They’re Sneaky Good

American adults aren’t the only ones struggling with obesity. Recent research has childhood obesity rates soaring as high as 20%. snackLets is doing their part to chip away at this frightening stat.

“I have a two year-old boy and he hates any food the color green,” said Laura. “But these have been a huge hit because they taste so good. He eats them by the bag.”

snackLets BBQ kale chipsLaura continued, “The kale chips are also really good for him because he’s allergic to milk. Because these are 100% vegan, his favorite flavor is still the cheese.”

For all the parents out there, snackLets Kale Chips are a great way to feel good about your child’s snacking habits. Kale is a superfood loaded with vitamin K, A and C – not to mention fiber. The masterminds at snackLets use a dehydrator to cook the kale at an extremely low temperature to ensure the nutrients don’t burn off. By adding their top-secret spices – and a dash of TLC – you’re presented with an unbelievably tasty snack that’s incredibly good for you. Heck, you can even sprinkle them on your salad for that extra crunch!

Looking Down the Road

When I asked our fearless entrepreneurs if they have any new flavors or products in the works, they said that while they do have a few new snacks hidden up their sleeves, they’re incredibly focused right now on their three flavors of kale chips.

“We do have a lot of fun things in the pipeline, but we want to grow carefully and be smart about it,” said Laura toward the end of our conversation.

For now, the local outfit is focused on provided Bay Area residents with one of the most unique, healthy and flavor-packed snacks on the market. Come snag a bag the next time you’re in the store. We’re positive you’ll love ‘em. (They’re free between July 19-26 when you spend $30 or more in the store.)

And feel free to contact Gina or Laura with any questions and comments. As Gina said, “The great feedback is what keeps us going.”

July 11, 2012

Home Sweet Home Ranch

Home Sweet Home Ranch

Sweet Home Ranch farmer Paul Buxman places nature and family first to provide you with the sweetest, most perfect stone fruits in the entire Bay Area!

By Robbie Sigona

Sweet Home Ranch farmer Paul Buxman

“You know how I stay cool all day on my tractor in 100-plus degree heat,” Paul Buxman asked me from his Sweet Home Ranch in Dinuba, CA just south of Fresno. “I place a towel under my hat and fill it full of ice every hour. The cold water just drips down onto my head and shoulders. Sometimes I’m cold even when it’s 112 degrees out!”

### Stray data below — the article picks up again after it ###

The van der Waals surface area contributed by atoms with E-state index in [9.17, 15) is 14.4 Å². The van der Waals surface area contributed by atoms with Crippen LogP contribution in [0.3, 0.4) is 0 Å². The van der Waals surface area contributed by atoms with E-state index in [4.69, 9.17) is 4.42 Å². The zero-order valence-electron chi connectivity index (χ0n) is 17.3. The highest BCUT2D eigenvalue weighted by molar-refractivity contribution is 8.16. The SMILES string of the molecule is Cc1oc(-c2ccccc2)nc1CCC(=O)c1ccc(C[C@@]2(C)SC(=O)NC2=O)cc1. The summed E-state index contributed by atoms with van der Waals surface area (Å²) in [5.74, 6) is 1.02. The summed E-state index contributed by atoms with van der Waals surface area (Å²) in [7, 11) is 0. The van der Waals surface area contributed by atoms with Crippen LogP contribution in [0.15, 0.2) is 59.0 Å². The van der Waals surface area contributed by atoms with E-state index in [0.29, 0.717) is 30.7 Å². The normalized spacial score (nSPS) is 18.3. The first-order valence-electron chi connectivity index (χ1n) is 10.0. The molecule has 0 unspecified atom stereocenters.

The only things more delicious and sweet than Paul’s humor are the nectarines, peaches, plums and additional stone fruits his farm grows on his 55 acre ranch.

That’s because unlike fruit that may be stored for up to three weeks and picked green, produce from Sweet Home Ranch is plucked from branches at the peak of ripeness. Then, in the blink of an eye, it’s delivered and placed on our shelves here at Sigona’s for you and your family to enjoy. With produce that fresh, no wonder it’s bursting with so many exquisite flavors.

Having forged a close friendship with Paul over the years, I know one of the things he prides himself on the most are his growing techniques. Every piece of produce from his farm is certified California Clean. In a nutshell this basically means that all his succulent fruits are grown sans organic or synthetic pesticides. While Paul’s produce may not be certified organic, his unique and intricate growing techniques are still environmentally friendly and yield the best-tasting fruits you’ve ever had.

Before I could practically finish asking Paul his opinion on which stone fruits are looking especially good right now, he exclaimed excitedly, “The Diamond Ray nectarines! It’s packed full of calcium, zinc and additional minerals that your body craves.”

Having tasted these beauties myself, I can personally attest that you’ll want to try one the next time you’re in the store. I’d also highly suggest the Snow Princess and Ice Princess peaches as well. These fragrant white-flesh peaches possess floral notes with a touch of honey and rose.

Paul says that his peaches are about as perfect as they can be right now due in large part to ideal climate conditions. “While they’re roasting out there in the Midwest and the East, we’ve had a relatively mild summer here so far with only a few days over 100. All early ripening fruits prefer 90-degree weather, which we’ve had, and this allows for 2 to 3 more days on the trees to give them those flavor profiles that people expect and love.”

Sweet Home Ranch is constantly striving to attain the perfect peach, plum, nectarine and more. From tweaking watering patterns to pruning techniques, Paul leaves no leaf unturned.

Paul is equally attentive and dedicated to creating a nourishing family environment for his workers. This enables them to live and thrive as vibrantly as the peaches that are eventually picked from the trees.

“There’s a huge labor shortage in the farming industry right now. This is because the system currently requires six to eight weeks of hard labor, but then workers are laid off. That’s no good,” Paul stated emphatically. “So we find ways to have our employees working year-round – along with two months of vacation for them to travel and visit their families.”

To counter those days of “dead time” when most employees would be laid off, Paul and his wife Ruth diversify their peachy portfolio by making precious preserves. This off-season work increases the amount of days his employees can be compensated for their efforts.